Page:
“How else to explain religious right leaders like Franklin Graham who justified the president’s Draconian regulations on immigration into the U. S by arguing that, ‘Well, God also does extreme vetting about who he allows to spend eternity with him, so why can’t the U. S. do the same?’ By the way I have a feeling that Franklin Graham is going to be surprised by the nature of God’s extreme vetting.”

On this point I think Pope Francis is correct when he said that “It’s hypocrisy to call yourself a Christian and chase away a refugee, or someone seeking help, or someone who is hungry or thirsty, to toss out someone who is in need of help. . . . It is better to be an atheist than a hypocritical Christian.”  (Here’s a link to Pope Francis’s homily.)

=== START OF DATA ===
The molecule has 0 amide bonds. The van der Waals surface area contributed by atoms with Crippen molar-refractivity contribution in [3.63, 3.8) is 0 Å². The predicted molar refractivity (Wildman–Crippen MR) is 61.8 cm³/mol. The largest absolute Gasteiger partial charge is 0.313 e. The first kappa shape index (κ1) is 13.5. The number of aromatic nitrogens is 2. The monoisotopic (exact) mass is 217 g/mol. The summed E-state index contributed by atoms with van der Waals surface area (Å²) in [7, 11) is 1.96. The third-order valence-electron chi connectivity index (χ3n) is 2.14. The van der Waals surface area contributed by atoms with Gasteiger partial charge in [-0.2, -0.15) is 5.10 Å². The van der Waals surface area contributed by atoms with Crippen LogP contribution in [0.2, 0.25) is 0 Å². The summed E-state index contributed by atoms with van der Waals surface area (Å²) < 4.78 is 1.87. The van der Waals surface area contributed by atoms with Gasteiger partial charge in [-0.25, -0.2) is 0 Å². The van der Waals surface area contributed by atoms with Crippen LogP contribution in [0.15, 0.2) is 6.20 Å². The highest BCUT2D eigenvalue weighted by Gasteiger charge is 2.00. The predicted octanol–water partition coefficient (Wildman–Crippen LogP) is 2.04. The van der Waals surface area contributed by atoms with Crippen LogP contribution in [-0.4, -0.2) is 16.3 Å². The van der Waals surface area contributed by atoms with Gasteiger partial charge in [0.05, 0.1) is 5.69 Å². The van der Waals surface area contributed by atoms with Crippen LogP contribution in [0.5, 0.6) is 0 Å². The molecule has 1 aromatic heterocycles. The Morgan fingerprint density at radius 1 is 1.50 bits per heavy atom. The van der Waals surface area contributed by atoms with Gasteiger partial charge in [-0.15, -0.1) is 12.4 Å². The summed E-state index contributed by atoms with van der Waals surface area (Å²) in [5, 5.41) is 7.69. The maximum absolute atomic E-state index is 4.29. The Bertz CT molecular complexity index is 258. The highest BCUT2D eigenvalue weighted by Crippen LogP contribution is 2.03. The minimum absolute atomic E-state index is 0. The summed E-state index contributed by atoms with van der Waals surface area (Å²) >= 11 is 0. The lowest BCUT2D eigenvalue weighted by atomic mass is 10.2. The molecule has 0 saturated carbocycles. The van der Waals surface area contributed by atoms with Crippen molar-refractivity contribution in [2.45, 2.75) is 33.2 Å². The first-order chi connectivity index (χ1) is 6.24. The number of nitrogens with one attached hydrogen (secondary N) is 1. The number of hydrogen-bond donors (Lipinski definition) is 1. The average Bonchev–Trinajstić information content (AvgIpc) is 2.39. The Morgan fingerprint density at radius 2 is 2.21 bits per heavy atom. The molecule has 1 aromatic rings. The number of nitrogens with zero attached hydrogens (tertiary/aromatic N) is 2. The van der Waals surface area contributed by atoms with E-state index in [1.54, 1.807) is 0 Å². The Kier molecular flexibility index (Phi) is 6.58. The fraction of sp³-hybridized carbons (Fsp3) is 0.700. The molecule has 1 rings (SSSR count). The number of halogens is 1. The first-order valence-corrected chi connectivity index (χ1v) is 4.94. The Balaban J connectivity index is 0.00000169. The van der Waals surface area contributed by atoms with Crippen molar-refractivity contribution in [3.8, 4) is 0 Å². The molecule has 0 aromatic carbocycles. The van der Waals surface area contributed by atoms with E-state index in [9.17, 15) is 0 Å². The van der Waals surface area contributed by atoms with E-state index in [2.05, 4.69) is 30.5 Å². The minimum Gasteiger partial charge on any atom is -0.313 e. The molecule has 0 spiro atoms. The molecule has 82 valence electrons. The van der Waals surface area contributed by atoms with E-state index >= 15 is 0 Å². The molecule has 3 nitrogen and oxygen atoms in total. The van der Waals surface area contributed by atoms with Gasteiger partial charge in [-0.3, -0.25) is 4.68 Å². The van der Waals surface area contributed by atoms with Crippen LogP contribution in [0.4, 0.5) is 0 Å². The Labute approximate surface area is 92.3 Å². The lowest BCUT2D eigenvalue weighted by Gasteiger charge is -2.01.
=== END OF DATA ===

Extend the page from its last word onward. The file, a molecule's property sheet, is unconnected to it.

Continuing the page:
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Making the Poor Visible

“Obamacare replacement hits Trump voters hard. Some of the biggest losers in Republican plan are in counties that supported him”

Headline in the Los Angeles Times, Sunday, March 12, 2017.

In the late 1990’s someone published a business motivational book called, “Who Stole My Cheese?” It remained on the NY Times best-seller list for almost five years.

My take away was that the difference between rats and people is this. There are five tunnels; only one of them has cheese. Both rats and people will, soon, after discovering the tunnel with cheese, return to it repeatedly. However, if the cheese is moved from, say tunnel two to tunnel five, the rats will return to tunnel two a few times until they realize there is no longer any cheese down that tunnel. Then, the rats will begin to explore the other four tunnels until they find cheese. Human beings, on the other hand will go down tunnel two until they starve because it is the right tunnel.